The Stubborn Persistence of Sex Segregation
David S. Cohen
Drexel University School of Law
February 24, 2010
Columbia Journal of Gender and Law, Forthcoming
Drexel University Earle Mack School of Law Research Paper No. 2010-A-11
Almost fifty years ago, Congress began protecting against sex discrimination in federal statutory law. Almost forty years ago, the Supreme Court expanded constitutional law to include protection from discrimination based on sex. Since then, guarantees against sex discrimination have proliferated in federal and state law, and societal norms of sex equality have become entrenched. Yet, in 2010, we still live in a society that is highly segregated by sex.
This article is the first part of a multi-part project that will analyze sex segregation as a systemic issue by exploring the contours of modern American sex segregation and what this phenomenon means for law, feminism, gender, and identity. In this first article, I set the stage for the entire project by providing a systematic account of sex segregation in America. In addition, I situate this empirical data within a broader doctrinal and theoretical framework. My goal in this piece and the others that will build upon it is to provide a comprehensive framework for thinking and dealing with the problem of sex segregation.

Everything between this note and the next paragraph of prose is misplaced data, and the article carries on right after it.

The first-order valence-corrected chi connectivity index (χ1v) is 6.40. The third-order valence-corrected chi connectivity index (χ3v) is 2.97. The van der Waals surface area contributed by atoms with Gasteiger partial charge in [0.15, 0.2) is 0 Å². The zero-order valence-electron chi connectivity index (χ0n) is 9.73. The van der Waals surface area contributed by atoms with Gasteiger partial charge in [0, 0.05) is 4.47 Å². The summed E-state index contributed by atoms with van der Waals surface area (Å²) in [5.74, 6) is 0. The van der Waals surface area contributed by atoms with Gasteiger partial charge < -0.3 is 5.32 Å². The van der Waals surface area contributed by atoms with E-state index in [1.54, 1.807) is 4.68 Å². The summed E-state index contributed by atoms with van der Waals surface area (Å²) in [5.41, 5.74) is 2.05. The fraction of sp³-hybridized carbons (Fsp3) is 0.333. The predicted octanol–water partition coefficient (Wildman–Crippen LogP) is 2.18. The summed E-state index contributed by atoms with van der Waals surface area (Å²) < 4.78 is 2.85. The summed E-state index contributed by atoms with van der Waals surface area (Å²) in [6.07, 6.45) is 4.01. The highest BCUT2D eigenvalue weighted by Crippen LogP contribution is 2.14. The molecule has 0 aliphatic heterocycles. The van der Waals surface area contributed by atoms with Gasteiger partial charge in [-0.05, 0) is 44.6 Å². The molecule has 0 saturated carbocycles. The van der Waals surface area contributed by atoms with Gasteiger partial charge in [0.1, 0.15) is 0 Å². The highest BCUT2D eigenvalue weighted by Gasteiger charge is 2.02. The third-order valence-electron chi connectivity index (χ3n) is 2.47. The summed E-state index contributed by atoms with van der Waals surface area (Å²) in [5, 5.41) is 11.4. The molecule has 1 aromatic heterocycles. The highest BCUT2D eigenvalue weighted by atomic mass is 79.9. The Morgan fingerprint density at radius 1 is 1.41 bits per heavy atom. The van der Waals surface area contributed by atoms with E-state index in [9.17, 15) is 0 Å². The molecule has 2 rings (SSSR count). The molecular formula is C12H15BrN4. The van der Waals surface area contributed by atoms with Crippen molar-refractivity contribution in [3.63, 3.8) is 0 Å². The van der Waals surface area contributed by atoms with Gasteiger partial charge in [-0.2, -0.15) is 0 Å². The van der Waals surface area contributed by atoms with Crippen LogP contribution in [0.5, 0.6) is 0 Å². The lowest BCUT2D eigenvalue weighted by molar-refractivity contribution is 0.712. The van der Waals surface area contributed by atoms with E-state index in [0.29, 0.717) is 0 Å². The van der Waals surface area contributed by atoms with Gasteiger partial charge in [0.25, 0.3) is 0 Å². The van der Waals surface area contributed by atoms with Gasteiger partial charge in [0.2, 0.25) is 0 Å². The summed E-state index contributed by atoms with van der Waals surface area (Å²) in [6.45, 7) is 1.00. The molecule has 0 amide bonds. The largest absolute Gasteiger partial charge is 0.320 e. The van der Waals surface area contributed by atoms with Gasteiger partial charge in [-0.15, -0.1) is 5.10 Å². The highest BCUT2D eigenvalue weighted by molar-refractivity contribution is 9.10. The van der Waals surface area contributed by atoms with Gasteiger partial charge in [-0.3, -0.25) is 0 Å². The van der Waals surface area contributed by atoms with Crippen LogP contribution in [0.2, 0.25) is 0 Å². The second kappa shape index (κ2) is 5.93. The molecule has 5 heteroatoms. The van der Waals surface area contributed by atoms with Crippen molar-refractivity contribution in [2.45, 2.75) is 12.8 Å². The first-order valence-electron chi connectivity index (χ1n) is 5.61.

This article begins the argument in favor of an anti-essentialist theoretical approach that would prohibit all but the most private or necessary forms of sex segregation. Because of the various ways in which modern sex segregation plays a major role in limiting personal identity and overall equality by forcing people to fit into a strict sex/gender binary, I argue here and throughout this project for this anti-essentialist approach.
This project’s second article, which analyzes sex segregation’s impact on masculinity, is available at http://ssrn.com/abstract=1544576.
Number of Pages in PDF File: 66
Keywords: Sex Segregation, Anti-Essentialism, Gender, Feminist Theoryworking papers series
Date posted: February 24, 2010 ; Last revised: August 2, 2010
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